"Forenaghts" says the Wolfes descended from Richard Wolf, arrived from England in 1658, and found an "Irish" family of Wolfes already living there. Hugo de Rodes, contemporary of William I. William de Rode, cont. Henry I. Hugo de Rode. Henricus de Rode - contemporary of Richard II. Winthelimus de Rode. Ranus Dictus Lupus de Church Lawton. Ranus Lupus de Church Lawton. David Lupus de Church Lawton - active 1346. Then, here comes the unexplained name change... Thomas le Wolfe - active 1372. His 3 sons were, Thomas le Wolfe of Church Lawton, Gralam, and Robert le Wolfe. Thomas had a son, also named Thomas le Wolfe. He had a daughter and heir listed as Feliz who married Thomas leigh Robert le Wolfe above had a son named Thomas. Thomas had 2 daughters, Selina who married a deRowley, and another daughter named Selina who married Joseph de Wareham. That means, aftert just a few generations, that Wolfe line went extinct. But, what does this mean? R.T. Wolfe says he regrets the source of this lineage, the Encyclopedia Londinensis goes no further than this. The final list of descendants ends with 2 daughters, and the end of the Wolfe name. But again, later generations or illegitimate children may have picked it up again.But, keep in mind this is just a guess. There is nothing on paper to back it up.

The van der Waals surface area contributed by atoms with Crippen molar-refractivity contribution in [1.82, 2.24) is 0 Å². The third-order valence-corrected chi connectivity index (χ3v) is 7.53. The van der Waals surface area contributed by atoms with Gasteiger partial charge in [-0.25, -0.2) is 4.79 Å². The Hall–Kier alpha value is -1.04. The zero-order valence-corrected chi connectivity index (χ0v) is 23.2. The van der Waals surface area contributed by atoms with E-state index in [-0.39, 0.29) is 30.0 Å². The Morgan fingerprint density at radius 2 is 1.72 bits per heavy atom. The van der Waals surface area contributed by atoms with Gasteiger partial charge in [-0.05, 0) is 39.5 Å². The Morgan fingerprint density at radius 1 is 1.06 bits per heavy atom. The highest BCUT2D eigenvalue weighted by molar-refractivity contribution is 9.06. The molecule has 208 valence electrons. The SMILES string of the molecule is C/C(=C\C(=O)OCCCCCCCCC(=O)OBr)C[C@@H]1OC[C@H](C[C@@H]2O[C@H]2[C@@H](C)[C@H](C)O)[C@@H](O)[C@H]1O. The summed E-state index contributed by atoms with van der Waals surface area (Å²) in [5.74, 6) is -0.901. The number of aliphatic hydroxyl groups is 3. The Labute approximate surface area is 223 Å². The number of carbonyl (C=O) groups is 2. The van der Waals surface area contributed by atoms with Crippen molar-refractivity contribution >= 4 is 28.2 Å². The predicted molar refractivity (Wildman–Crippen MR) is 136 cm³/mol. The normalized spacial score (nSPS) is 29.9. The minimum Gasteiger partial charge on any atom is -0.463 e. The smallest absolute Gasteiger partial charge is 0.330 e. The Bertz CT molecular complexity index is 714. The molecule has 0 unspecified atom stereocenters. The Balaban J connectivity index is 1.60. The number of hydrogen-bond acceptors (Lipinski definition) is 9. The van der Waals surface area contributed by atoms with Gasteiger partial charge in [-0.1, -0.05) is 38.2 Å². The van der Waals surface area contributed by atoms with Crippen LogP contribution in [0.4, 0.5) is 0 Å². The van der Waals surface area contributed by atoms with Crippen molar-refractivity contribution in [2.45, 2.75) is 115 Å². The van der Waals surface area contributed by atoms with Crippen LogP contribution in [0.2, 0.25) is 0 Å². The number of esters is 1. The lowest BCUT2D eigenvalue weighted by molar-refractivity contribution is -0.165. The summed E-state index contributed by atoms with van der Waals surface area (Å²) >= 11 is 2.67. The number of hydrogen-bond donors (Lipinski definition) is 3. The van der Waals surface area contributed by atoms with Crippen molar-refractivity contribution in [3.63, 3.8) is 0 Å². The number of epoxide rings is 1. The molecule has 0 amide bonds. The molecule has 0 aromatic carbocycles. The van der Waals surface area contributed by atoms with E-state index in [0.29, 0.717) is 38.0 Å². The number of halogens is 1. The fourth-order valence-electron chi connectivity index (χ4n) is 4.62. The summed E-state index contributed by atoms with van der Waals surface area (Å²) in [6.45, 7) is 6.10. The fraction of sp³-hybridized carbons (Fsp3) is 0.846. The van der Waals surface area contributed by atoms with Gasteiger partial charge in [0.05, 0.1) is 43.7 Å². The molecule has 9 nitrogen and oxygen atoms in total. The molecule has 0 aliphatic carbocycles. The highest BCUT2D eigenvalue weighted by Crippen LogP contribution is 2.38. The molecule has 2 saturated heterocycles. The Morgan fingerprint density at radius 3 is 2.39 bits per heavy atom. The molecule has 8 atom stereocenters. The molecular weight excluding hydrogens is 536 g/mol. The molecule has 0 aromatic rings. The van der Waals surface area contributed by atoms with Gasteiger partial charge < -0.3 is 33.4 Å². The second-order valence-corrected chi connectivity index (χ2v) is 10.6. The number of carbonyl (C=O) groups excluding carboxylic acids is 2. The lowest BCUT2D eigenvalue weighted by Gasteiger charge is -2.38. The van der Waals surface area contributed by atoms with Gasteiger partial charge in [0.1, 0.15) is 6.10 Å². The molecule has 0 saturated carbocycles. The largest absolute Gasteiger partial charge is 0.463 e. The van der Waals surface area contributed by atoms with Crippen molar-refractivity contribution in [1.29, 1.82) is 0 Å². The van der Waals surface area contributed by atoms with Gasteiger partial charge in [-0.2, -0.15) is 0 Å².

So, you see the de Rode family adopts the "Lupus" name 5 generations after Hugo, and the Wolfe name 3 generations after that in the 1370's. Does this mean the 2 families are the same? Not likely, because the Rodes and DeRodes later became the Rodes and Rhoades. Because of the Chester and Wolfe/Lupus connection, I'd be willing to guess they were already related or later intermarried. But, it's possible that later generations married into the Wolfe or Woulfe family descended from Hugh Lupus. Again, just guessing, but the possibility is intriguing.
R.T. Wolfe doesn't have another Wolfe on the list again until Richard Wolfe of Huttonread, Co. Kildare, who emigrates to Ireland from England in 1658. Wolfe cannot find any earlier mention of the 1658 Richard Wolfe except in court papers relating to lawsuits in Durham and York in England. He sites writings by Arthur Wolfe, the First Lord of Kilwarden who says, "The first of the family that settled in Ireland came from Yorkshire sometime before the restoration of Charles the Second, driven from his own country for the part he had taken on the side of the King in the Civil War." This is interesting because the ancestor of General James Wolfe is a Captain George Woulfe from Limerick who fled TO York in the 1650's.
Finally, I'd caution you again. The facts of the Lupus lineage are correct, but my guesswork is just that. It was formulated during my long search for our original Woulfe ancestor, and based on what I knew before the MacCotter project.mw